Tagged: greek mythology

Kid reading, vol. 1: Jason and the Golden Fleece

One of my favorite parts of being a parent is reading books with my kid. How glorious to be able to revisit old favorites and discover unknown delicacies. And I love reading aloud. Someday someone is going to hire me to narrate audiobooks. Until such time, I happily read to my child.

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And yet, some of the books, they baffle me, and today’s pick is one of those head scratchers. That’s the book pictured above: Jason and the Golden Fleece, a 1990 book by Leonard Everett Fisher that I checked out of the library recently because Liam loves Greek mythology.

Do all children love Greek myths? (At least, all of them who grow up in a culture that cares about it?) I suspect so, and I have a theory about why: it’s a great metaphor for their own life. The gods (their parents) rule with the utmost arbitrariness. If you don’t thank them for every blasted thing — if you don’t fall in line — you will be torn apart by storms, transformed into lions, forced to wander aimlessly for a decade, frozen to stone by your mother’s deathly glare. 

So like life.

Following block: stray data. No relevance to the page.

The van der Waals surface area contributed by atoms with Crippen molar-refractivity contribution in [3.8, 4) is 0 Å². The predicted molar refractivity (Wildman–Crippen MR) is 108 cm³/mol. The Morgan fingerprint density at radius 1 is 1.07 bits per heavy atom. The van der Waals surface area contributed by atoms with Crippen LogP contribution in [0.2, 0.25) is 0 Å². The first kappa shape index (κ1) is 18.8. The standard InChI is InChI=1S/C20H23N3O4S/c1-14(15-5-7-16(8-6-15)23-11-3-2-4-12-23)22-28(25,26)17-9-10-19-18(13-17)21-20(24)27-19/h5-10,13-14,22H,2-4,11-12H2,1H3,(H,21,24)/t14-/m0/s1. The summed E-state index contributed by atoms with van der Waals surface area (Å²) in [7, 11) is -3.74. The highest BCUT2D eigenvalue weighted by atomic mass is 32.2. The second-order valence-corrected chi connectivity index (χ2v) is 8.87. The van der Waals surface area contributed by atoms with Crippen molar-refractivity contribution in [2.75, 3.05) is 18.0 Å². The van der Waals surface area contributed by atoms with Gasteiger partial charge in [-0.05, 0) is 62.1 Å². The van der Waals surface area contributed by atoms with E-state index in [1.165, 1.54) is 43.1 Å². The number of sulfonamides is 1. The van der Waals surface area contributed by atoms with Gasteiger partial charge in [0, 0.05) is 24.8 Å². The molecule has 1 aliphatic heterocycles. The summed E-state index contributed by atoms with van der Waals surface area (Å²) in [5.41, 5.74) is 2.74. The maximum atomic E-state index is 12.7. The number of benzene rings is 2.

We have read nearly every conceivable book of Greek myths, so I was delighted recently to find one we hadn’t read. The book went along pleasantly enough at first: the illustrations are somehow spare and lush at the same time; the story vividly told.

There’s a moment in the middle that gives one pause: Heracles’ servant falls off the Argo (their ship) into the sea, and Heracles (in a fit of noblesse oblige) jumps in to save him. Jason’s all like, “Hey, we’ve gotta get a move on, Heracles. Can you hurry this up?” And when Heracles’ servant insists on sinking to the bottom, Jason’s all: “Yeah, I gotta go,” and leaves them both stranded in the middle of the Black Sea.

I may have misquoted the text a little, but you get the idea. What exactly is the reader supposed to think about this act by our hero? We are left to wonder for ourselves, which I suppose is fine.

But the most startling moment comes at the end. In the final paragraph — in a spare, matter-of-fact few sentences — we are told that Medea (Jason’s wife) kills their kids, then tries to kill Jason, commits suicide, and then Jason wanders the earth for the rest of his life alone and homeless. 

The end. Yes, just that abruptly.

OK, now perhaps this is a sign of my deprived high school education that I have never read Medea. A better-read person would have already known how this story ends.

But let’s just presume for the moment that not everyone knows/recalls that the Jason story is a tragedy. Could the author maybe, just perhaps, think about giving a teensy-weensy heads up to the unsuspecting parent reading dust jackets at the library or bookstore?

Something like this: “WARNING: In case, you have forgotten, Greek myths are seriously messed up. People die in all kinds of horrible ways, and in the end, there’s no good way to sugar-coat that for your precious, precious buttercup of a child. So make your choice now: are you up for discussing full-on gore and existential pain with your kid? Or should you just move on to the Diary of a Wimpy Kid shelves?”

You have been warned.